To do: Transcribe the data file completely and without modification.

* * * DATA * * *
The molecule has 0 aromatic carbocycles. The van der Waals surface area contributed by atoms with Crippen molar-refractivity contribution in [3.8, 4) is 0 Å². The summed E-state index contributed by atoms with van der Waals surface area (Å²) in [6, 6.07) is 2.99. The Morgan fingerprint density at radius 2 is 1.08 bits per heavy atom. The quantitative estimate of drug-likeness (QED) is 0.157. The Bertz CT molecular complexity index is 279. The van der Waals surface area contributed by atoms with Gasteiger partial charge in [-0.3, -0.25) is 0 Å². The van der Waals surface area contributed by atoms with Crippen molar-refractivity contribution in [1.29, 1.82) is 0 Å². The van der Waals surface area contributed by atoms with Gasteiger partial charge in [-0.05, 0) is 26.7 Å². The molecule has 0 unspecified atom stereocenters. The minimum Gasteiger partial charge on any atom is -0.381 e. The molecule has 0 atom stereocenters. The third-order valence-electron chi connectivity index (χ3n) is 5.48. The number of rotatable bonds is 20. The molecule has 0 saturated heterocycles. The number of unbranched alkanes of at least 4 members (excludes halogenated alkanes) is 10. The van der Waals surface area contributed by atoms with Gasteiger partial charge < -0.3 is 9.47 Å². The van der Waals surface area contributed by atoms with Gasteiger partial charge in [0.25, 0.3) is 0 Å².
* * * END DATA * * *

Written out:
The molecule has 0 aromatic carbocycles. The van der Waals surface area contributed by atoms with Crippen molar-refractivity contribution in [3.8, 4) is 0 Å². The summed E-state index contributed by atoms with van der Waals surface area (Å²) in [6, 6.07) is 2.99. The Morgan fingerprint density at radius 2 is 1.08 bits per heavy atom. The quantitative estimate of drug-likeness (QED) is 0.157. The Bertz CT molecular complexity index is 279. The van der Waals surface area contributed by atoms with Gasteiger partial charge in [-0.3, -0.25) is 0 Å². The van der Waals surface area contributed by atoms with Crippen molar-refractivity contribution in [1.29, 1.82) is 0 Å². The van der Waals surface area contributed by atoms with Gasteiger partial charge in [-0.05, 0) is 26.7 Å². The molecule has 0 unspecified atom stereocenters. The minimum Gasteiger partial charge on any atom is -0.381 e. The molecule has 0 atom stereocenters. The third-order valence-electron chi connectivity index (χ3n) is 5.48. The number of rotatable bonds is 20. The molecule has 0 saturated heterocycles. The number of unbranched alkanes of at least 4 members (excludes halogenated alkanes) is 10. The van der Waals surface area contributed by atoms with Gasteiger partial charge < -0.3 is 9.47 Å². The van der Waals surface area contributed by atoms with Gasteiger partial charge in [0.25, 0.3) is 0 Å².